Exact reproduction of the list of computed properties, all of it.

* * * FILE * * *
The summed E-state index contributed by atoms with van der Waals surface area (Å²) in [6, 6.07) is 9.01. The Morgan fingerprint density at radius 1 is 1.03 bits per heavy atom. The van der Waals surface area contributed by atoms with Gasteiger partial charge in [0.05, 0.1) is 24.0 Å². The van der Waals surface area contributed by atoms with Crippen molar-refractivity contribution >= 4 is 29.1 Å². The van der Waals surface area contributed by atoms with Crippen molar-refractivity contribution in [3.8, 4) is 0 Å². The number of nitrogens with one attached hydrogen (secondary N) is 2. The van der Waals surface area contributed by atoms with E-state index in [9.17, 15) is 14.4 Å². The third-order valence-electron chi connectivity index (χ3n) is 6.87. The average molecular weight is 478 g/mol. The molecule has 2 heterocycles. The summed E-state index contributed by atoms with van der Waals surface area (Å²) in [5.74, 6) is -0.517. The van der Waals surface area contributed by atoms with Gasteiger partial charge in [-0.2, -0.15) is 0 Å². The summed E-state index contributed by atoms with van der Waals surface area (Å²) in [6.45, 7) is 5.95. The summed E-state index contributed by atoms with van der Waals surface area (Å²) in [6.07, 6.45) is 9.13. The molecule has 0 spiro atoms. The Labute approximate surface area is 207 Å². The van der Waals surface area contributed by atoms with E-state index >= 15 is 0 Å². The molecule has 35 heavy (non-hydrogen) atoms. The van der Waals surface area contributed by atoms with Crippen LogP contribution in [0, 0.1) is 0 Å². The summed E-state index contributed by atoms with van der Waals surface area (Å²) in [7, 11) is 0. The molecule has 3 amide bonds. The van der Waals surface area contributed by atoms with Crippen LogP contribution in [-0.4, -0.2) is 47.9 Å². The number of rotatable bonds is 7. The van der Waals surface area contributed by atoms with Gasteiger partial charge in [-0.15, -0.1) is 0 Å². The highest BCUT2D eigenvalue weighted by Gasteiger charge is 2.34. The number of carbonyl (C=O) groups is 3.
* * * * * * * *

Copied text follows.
The summed E-state index contributed by atoms with van der Waals surface area (Å²) in [6, 6.07) is 9.01. The Morgan fingerprint density at radius 1 is 1.03 bits per heavy atom. The van der Waals surface area contributed by atoms with Gasteiger partial charge in [0.05, 0.1) is 24.0 Å². The van der Waals surface area contributed by atoms with Crippen molar-refractivity contribution >= 4 is 29.1 Å². The van der Waals surface area contributed by atoms with Crippen molar-refractivity contribution in [3.8, 4) is 0 Å². The number of nitrogens with one attached hydrogen (secondary N) is 2. The van der Waals surface area contributed by atoms with E-state index in [9.17, 15) is 14.4 Å². The third-order valence-electron chi connectivity index (χ3n) is 6.87. The average molecular weight is 478 g/mol. The molecule has 2 heterocycles. The summed E-state index contributed by atoms with van der Waals surface area (Å²) in [5.74, 6) is -0.517. The van der Waals surface area contributed by atoms with Gasteiger partial charge in [-0.2, -0.15) is 0 Å². The summed E-state index contributed by atoms with van der Waals surface area (Å²) in [6.45, 7) is 5.95. The summed E-state index contributed by atoms with van der Waals surface area (Å²) in [6.07, 6.45) is 9.13. The molecule has 0 spiro atoms. The Labute approximate surface area is 207 Å². The van der Waals surface area contributed by atoms with E-state index >= 15 is 0 Å². The molecule has 35 heavy (non-hydrogen) atoms. The van der Waals surface area contributed by atoms with Crippen LogP contribution in [0, 0.1) is 0 Å². The summed E-state index contributed by atoms with van der Waals surface area (Å²) in [7, 11) is 0. The molecule has 3 amide bonds. The van der Waals surface area contributed by atoms with Crippen LogP contribution in [-0.4, -0.2) is 47.9 Å². The number of rotatable bonds is 7. The van der Waals surface area contributed by atoms with Gasteiger partial charge in [-0.15, -0.1) is 0 Å². The highest BCUT2D eigenvalue weighted by Gasteiger charge is 2.34. The number of carbonyl (C=O) groups is 3.